The elites will still be rewarded if only 20% of the voters turn out as is getting to be the case in civic elections, and the fewer peons are asking questions or getting involved the easier it is for them to rule rather than lead!

    In ’96 about 80% of party delegates did as directed by Georgetti, Munro, MacPhail, Miller, and the rest of the “Power Players” . There was much bullying behind the scenes, some of it disgracefully boorish, and a huge push to “back a winner” so that local MLAs could curry favour with him by bringing “their” riding delegates fully committed to Glen Clark.

    Gordon Campbell self destructed in 1996, and the “New Leader” effect helped Clark squeak out a win, but the next five years were a disaster for the party and the province due to the arrogance and unwillingness to listen to critics which was also driving many non labour activists right out of the party.

    I still believe Corky was the guy nobody was going to like except the voting public. The likes of Palmer used to ridicule the “hayseed” wit and down home persona, as if this hick from the sticks could maybe get a few laughs but never be taken seriously by a sophisticated urbane audience.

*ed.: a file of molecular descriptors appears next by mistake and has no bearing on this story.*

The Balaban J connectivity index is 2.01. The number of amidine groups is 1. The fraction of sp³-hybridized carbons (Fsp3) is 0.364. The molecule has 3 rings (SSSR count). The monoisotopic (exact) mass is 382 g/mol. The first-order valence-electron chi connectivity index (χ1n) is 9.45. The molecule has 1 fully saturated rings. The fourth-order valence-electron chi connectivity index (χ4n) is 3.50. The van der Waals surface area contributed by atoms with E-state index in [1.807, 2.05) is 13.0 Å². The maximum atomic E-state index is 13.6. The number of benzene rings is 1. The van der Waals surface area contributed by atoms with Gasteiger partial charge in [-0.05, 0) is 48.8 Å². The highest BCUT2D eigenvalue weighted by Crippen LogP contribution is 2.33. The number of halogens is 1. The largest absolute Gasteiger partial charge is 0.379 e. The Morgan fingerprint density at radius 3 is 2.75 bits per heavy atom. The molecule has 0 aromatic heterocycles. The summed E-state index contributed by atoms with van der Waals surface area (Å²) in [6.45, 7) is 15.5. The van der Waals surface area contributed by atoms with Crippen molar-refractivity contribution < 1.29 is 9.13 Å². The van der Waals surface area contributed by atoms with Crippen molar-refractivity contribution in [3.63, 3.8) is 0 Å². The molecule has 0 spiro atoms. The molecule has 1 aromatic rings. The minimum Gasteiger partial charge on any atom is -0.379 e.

I see Corky as a highly educated and well informed fellow who says intelligent things in a language everyone understands, with the skills of a satirist to temper the steel trap mind beneath the surface.

    He could have smoked Gordon Campbell in any kind of debate and his supporters were activists from all around BC tuned into and highly involved in their communities and issues and mostly volunteers.

    Five or six thousand new members in the NDP could tip the balance of power to the dissident side, given the Sihota/Sinclair/James faction can’t seem to attract any new members.

    That translates to roughly 60 – 70 members per constituency.

    If 10% of pissed off NDP supporters signed up and showed up at the appropriate meetings it would come to a lot more than that number!

    Depending on what happens over the next week, I’m waiting to bring myself and about 8 others into the party – for starters.

    Of course, by Monday we may have a new party to join or be campaigning for “Independent” next time around!